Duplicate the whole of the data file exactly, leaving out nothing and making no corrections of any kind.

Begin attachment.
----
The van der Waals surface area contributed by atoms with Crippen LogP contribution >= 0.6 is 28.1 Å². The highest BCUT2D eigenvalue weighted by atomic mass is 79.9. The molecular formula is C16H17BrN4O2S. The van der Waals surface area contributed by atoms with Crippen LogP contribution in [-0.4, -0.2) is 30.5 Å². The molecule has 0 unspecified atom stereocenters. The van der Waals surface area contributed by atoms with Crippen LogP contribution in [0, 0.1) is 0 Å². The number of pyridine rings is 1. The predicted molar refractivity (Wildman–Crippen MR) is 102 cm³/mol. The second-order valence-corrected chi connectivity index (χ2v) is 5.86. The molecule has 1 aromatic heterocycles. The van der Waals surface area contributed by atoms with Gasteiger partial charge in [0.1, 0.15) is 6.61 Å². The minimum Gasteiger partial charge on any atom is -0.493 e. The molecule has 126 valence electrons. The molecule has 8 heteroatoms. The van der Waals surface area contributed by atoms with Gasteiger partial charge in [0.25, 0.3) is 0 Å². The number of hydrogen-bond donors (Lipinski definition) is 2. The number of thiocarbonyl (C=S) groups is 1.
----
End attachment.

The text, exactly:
The van der Waals surface area contributed by atoms with Crippen LogP contribution >= 0.6 is 28.1 Å². The highest BCUT2D eigenvalue weighted by atomic mass is 79.9. The molecular formula is C16H17BrN4O2S. The van der Waals surface area contributed by atoms with Crippen LogP contribution in [-0.4, -0.2) is 30.5 Å². The molecule has 0 unspecified atom stereocenters. The van der Waals surface area contributed by atoms with Crippen LogP contribution in [0, 0.1) is 0 Å². The number of pyridine rings is 1. The predicted molar refractivity (Wildman–Crippen MR) is 102 cm³/mol. The second-order valence-corrected chi connectivity index (χ2v) is 5.86. The molecule has 1 aromatic heterocycles. The van der Waals surface area contributed by atoms with Gasteiger partial charge in [0.1, 0.15) is 6.61 Å². The minimum Gasteiger partial charge on any atom is -0.493 e. The molecule has 126 valence electrons. The molecule has 8 heteroatoms. The van der Waals surface area contributed by atoms with Gasteiger partial charge in [0.25, 0.3) is 0 Å². The number of hydrogen-bond donors (Lipinski definition) is 2. The number of thiocarbonyl (C=S) groups is 1.